2 Things I Miss about Training for a Fall Marathon (and a bunch of things I Don’t)
Running a fall marathon has been a big part of my life the last few years. It creates a certain predictability and reliability to my life in an otherwise crazy time. I didn’t realize quite how much I appreciated it until it wasn’t there.
For the past two years, I ran the Twin Cities Marathon – arguably the best marathon on the planet (to be fair, I haven’t run any marathons outside of Minnesota). In 2013, I smashed my marathon PR by 37 minutes, and in 2014, eeked out a 30 second Boston Qualifier.
There has been a summer rhythm I’ve gotten used to… which is why I’ve felt a little off this summer.
Without the rigors of training for a marathon, I haven’t quite known what to do with myself. As I recently joined yet another group run with a, “whatever pace and distance you guys want” attitude, it dawned on me that there are a couple of things I’m really missing from my summer running schedule, but also a slew of things I’m glad I don’t have to deal with right now.
I Miss Having a Training Plan Tell me What to do Everyday
The past three marathons I have trained for have been pretty intense. Six or seven runs per week, topping off at 75 miles. As you probably know from you own training, this influences what time you wake up, go to bed, what you eat in between, and a host of other factors. When I am hyper disciplines in one area of life, it spills over into the rest and I am more productive.
Without that, I’m a bit like a wandering toddler in the grocery store. Too many choices, no ability to choose, and wanting to do everything and nothing all at once.
Some days I’ll get really motivated and go tackle some hills, or log a 10 mile long run on the weekend. Other days I’ll decide to skip it all together.
After my less-than-awesome Grandma’s Marathon in June, I’ve been dragging my feet deciding what race I want to do next. As a Maximizer, I want to ensure I’m picking the best plan before jumping in. With several things up in the air right now, it’s been hard to get on board with any one thing.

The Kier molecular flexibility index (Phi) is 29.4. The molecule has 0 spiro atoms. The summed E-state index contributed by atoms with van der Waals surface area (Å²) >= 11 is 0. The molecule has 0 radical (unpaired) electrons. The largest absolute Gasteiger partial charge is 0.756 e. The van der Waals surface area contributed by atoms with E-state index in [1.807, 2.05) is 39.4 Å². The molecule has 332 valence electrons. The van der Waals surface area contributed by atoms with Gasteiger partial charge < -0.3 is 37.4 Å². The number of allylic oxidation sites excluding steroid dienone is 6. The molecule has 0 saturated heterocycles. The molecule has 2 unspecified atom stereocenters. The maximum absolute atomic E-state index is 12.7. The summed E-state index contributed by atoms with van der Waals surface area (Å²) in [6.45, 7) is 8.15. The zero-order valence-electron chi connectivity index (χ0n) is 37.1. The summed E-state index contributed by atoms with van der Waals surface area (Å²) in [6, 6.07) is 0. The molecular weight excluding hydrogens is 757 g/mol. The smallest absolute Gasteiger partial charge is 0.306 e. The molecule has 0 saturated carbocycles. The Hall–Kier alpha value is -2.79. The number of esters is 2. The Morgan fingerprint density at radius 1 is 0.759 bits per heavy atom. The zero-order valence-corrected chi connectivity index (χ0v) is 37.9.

I Miss Not Having Something Epic to Look Forward To
Running a fall marathon has provides me with something to look forward to and get excited about. It’s different than a vacation, birthday, promotion, kids, etc., in that you work super hard for months and months, and it all comes down to a handful of hours. At the conclusion, either you accomplished your goal, or you didn’t. There is a certain finality to it that brings some closure.
Fall also feels like a great time for this to happen. It is a culmination of a winter, spring and summer full of running.
As I’ve talked to friends and family members running a fall marathon, part of me has a fear of missing out. A few times I’ve considered registering again for TCM, or Portland, or a host of other fall marathons.
Thankfully I have resisted the urge.
Then Again, I don’t Miss…
A whole bunch of stuff.
I need a break… mentally, physically and emotionally. I need to get this dang achilles thing figured out. I need to get stronger and get my mind in a place where I’m in love with the challenge and rigor of training for a marathon again.
I don’t miss 75 mile weeks. I don’t miss constantly being sore, or having to think about foam rolling and stretching three times a day. I don’t miss being perpetually hungry, or hydrating based on pee color. I don’t miss planning my laundry schedule around what clean running gear I have left. Most of all, I don’t miss sacrificing plans with friends and family because I’m planning for or running my weekend long run.
Self-reflection can be a funny thing
As I write this, each of the things I “don’t miss” are things I’ve taken great joy in in the past. I’m reminded of where I was last year at this time, and really excited/nervous about what I was attempting with my marathon goals.
Running isn’t binary in the sense that you are either training hard or you’re surfing the couch. There is a plethora of exciting in-between phases that sometimes get forgotten.
In my Grandma’s Marathon recap post, I wrote about the healthiness of moving on. I wrote,
…moving on means fully recovering from the marathon (and enjoying the downtime), running some shorter distances, and then ramping up again.
I’m still recovering, and have finally comes to grips with “downtime.” I have four shorter distances on the calendar, and am enjoying the rest. I enjoy waking up and decided if I want to run or not.
I enjoyed Sara’s post, because sometimes we need to remember that running shouldn’t feel daunting. Hard? Sure. Challenging? Of course. If you go into training half hearted, you can’t will yourself to a PR. That said, sometimes you just need to jump in and see what happens. Knowing the difference is what sets the casual runners apart from the life-long-runners.
Do you know these feelings? Are you training for a fall marathon? Where’s your head right now?